When streams dry up, fish die. Turtles and frogs have nowhere to go. Birds and mammals can't drink cracked mud. Of all the things that make a wetland, water is the least dispensable.
The long dry spell plaguing the Northeast has not only stressed reservoirs, golf courses, and cornfields, but also marshes, swamps, bogs, and flood plains. These are the places that normally sponge up most of our rain. But this summer most of that water either stayed in the ocean or went somewhere else.
Are our wetlands in trouble, then? Will their wildlife die out, and will they fill up with crabgrass?
In a word, no. This isn't the Sahara. In the meantime, look around: For every dried-up field there's a cattail marsh or a blueberry swamp that's never been lusher. These spots are often too soggy for their own good. But the dearth of rain has exposed their soils, and their roots can breathe.
Go back to one of those cattail marshes in a month or so. Chances are you'll find a plucky little regiment of ankle-high maple sprouts all over it. Skilled opportunists, they're primed to make a forest where the marsh used to be. Don't bet on it, though - they'll probably all drown next May.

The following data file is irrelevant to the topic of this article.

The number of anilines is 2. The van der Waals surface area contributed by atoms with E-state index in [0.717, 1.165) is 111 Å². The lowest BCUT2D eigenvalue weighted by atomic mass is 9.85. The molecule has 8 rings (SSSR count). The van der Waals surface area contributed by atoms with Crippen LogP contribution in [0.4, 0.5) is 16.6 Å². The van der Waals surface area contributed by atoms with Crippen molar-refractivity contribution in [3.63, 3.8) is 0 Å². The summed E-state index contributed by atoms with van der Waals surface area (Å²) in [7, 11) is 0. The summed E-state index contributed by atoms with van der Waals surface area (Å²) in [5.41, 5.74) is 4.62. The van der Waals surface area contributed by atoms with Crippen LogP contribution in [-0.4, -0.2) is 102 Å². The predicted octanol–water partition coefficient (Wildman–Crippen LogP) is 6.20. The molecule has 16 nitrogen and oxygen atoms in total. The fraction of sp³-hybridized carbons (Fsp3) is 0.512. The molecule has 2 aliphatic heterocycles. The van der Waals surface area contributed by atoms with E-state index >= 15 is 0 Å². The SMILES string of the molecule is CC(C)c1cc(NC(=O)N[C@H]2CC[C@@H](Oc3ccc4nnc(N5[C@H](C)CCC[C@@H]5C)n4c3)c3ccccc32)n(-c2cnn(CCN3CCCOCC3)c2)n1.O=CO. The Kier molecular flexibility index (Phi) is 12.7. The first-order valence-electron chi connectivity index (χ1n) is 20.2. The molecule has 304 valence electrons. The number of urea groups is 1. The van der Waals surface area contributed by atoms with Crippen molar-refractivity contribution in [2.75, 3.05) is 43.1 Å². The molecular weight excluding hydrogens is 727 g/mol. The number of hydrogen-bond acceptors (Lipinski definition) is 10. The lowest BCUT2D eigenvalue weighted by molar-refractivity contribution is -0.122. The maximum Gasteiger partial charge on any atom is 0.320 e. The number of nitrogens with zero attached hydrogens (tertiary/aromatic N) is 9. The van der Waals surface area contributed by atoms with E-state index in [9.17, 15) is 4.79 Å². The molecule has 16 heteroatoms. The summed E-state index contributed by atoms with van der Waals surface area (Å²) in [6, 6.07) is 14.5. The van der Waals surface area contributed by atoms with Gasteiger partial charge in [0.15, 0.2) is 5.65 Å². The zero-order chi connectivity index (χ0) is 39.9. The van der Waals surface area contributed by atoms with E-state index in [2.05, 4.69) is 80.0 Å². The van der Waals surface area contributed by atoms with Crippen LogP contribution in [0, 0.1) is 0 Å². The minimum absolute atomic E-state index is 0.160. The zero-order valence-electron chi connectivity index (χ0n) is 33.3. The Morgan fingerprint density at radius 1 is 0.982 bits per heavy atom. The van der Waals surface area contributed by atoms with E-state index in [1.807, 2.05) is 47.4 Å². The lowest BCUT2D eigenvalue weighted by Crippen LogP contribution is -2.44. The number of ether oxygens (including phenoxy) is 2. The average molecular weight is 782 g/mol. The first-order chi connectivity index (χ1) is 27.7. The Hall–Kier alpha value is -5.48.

Most of our wetlands are thousands of years old and the products of climate and topography. They can stand a parched season or two.
Consider, for instance, the pond that dries up, killing all its fish. If the pond is natural, it has probably dried up before. But then how can it support fish? Revisit the pond in April, when there'll be a stream flowing out its low end. Follow that stream to the nearest river. Now you know how fish re-colonize the pond. Fish are great wanderers; if April is wet enough, you can see pickerels in parking lots and eels on front lawns.
Even in rainy summers, evaporation typically exceeds rainfall, and many isolated pools are dry by August. Some frogs and salamanders breed only in these ephemeral wetlands, presumably because their eggs and tadpoles are too tasty to survive in waters cruised by fish. The downside is that a whole year's reproduction can be lost if a pool dries up too soon, before the tadpoles lose their gills.
With the exception of creatures inhabiting sea floors or deep caves, few animals or plants depend on constant conditions. They ride shifting bands of variation, and are factory-tested for occasional extremes. Episodes like this summer's drought, so damaging to crops, are no threat to most wetlands and their inhabitants. They'll be hopping again when the rain comes back.
(c) Copyright 1999. The Christian Science Publishing Society